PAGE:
Focusing on Shelley's 'Italian experience', the present study both addresses itself to the living context which nurtured Shelley's creativity, and explores a neglected but essential component of his work.
The poet's four years of self-exile in Italy (1818-1822) were, in fact, the most decisive of his career.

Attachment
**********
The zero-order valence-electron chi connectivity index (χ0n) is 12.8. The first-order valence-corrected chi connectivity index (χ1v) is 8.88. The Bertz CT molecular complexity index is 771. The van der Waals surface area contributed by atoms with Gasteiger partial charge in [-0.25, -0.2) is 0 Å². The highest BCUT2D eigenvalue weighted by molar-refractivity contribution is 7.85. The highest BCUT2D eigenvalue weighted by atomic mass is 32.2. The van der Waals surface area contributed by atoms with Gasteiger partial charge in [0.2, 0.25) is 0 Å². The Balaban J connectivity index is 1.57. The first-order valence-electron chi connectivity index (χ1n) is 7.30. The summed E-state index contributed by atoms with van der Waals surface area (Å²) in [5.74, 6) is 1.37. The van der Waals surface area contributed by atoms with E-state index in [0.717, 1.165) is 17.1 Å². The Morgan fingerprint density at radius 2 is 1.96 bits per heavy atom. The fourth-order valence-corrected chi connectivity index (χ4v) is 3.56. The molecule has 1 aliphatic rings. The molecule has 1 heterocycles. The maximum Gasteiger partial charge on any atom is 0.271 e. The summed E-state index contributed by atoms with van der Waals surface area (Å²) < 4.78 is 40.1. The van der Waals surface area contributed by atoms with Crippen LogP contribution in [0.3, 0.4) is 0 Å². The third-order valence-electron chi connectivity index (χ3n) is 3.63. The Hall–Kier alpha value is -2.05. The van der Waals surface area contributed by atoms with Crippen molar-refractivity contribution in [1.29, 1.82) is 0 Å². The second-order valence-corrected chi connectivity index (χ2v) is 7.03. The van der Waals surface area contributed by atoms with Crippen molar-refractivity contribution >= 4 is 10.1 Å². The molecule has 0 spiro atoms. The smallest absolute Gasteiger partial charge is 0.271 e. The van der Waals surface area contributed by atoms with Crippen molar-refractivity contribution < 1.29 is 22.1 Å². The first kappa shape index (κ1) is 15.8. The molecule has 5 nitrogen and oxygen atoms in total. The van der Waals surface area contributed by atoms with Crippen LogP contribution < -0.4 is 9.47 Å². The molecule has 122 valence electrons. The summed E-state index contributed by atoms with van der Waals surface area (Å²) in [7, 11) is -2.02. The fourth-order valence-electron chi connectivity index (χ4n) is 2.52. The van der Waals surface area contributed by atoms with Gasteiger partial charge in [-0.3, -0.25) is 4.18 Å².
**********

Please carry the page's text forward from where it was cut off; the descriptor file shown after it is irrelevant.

As he responded to Italy, his poetry acquired a new subtlety and complexity of vision.
Endowed with remarkably keen powers of absorption, the poet imaginatively reshaped the rich cultural heritage of Italy and the vital qualities of its landscape and climate.
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